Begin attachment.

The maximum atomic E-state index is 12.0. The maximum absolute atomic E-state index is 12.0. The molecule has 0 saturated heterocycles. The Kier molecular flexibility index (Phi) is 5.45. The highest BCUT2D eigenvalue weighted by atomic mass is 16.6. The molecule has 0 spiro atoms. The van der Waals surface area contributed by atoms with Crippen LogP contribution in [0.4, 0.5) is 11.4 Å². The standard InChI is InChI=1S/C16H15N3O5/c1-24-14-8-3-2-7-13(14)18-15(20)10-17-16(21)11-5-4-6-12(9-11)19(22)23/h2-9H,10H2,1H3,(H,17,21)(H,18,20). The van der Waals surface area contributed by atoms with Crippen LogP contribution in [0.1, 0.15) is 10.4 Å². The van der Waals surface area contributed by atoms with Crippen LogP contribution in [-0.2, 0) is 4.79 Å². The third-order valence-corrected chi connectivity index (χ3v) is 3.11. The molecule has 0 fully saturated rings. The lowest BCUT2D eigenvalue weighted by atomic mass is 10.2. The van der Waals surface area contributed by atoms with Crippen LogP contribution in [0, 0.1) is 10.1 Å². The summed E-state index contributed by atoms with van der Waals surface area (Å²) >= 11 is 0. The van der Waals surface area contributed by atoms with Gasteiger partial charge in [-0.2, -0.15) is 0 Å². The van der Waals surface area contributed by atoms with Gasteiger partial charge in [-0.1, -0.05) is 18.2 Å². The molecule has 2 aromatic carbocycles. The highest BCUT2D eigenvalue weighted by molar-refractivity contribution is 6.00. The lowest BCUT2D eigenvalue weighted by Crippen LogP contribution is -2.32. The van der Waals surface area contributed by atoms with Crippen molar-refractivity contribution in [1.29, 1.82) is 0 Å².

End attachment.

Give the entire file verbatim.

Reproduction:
The maximum atomic E-state index is 12.0. The maximum absolute atomic E-state index is 12.0. The molecule has 0 saturated heterocycles. The Kier molecular flexibility index (Phi) is 5.45. The highest BCUT2D eigenvalue weighted by atomic mass is 16.6. The molecule has 0 spiro atoms. The van der Waals surface area contributed by atoms with Crippen LogP contribution in [0.4, 0.5) is 11.4 Å². The standard InChI is InChI=1S/C16H15N3O5/c1-24-14-8-3-2-7-13(14)18-15(20)10-17-16(21)11-5-4-6-12(9-11)19(22)23/h2-9H,10H2,1H3,(H,17,21)(H,18,20). The van der Waals surface area contributed by atoms with Crippen LogP contribution in [0.1, 0.15) is 10.4 Å². The van der Waals surface area contributed by atoms with Crippen LogP contribution in [-0.2, 0) is 4.79 Å². The third-order valence-corrected chi connectivity index (χ3v) is 3.11. The molecule has 0 fully saturated rings. The lowest BCUT2D eigenvalue weighted by atomic mass is 10.2. The van der Waals surface area contributed by atoms with Crippen LogP contribution in [0, 0.1) is 10.1 Å². The summed E-state index contributed by atoms with van der Waals surface area (Å²) >= 11 is 0. The van der Waals surface area contributed by atoms with Gasteiger partial charge in [-0.2, -0.15) is 0 Å². The van der Waals surface area contributed by atoms with Gasteiger partial charge in [-0.1, -0.05) is 18.2 Å². The molecule has 2 aromatic carbocycles. The highest BCUT2D eigenvalue weighted by molar-refractivity contribution is 6.00. The lowest BCUT2D eigenvalue weighted by Crippen LogP contribution is -2.32. The van der Waals surface area contributed by atoms with Crippen molar-refractivity contribution in [1.29, 1.82) is 0 Å².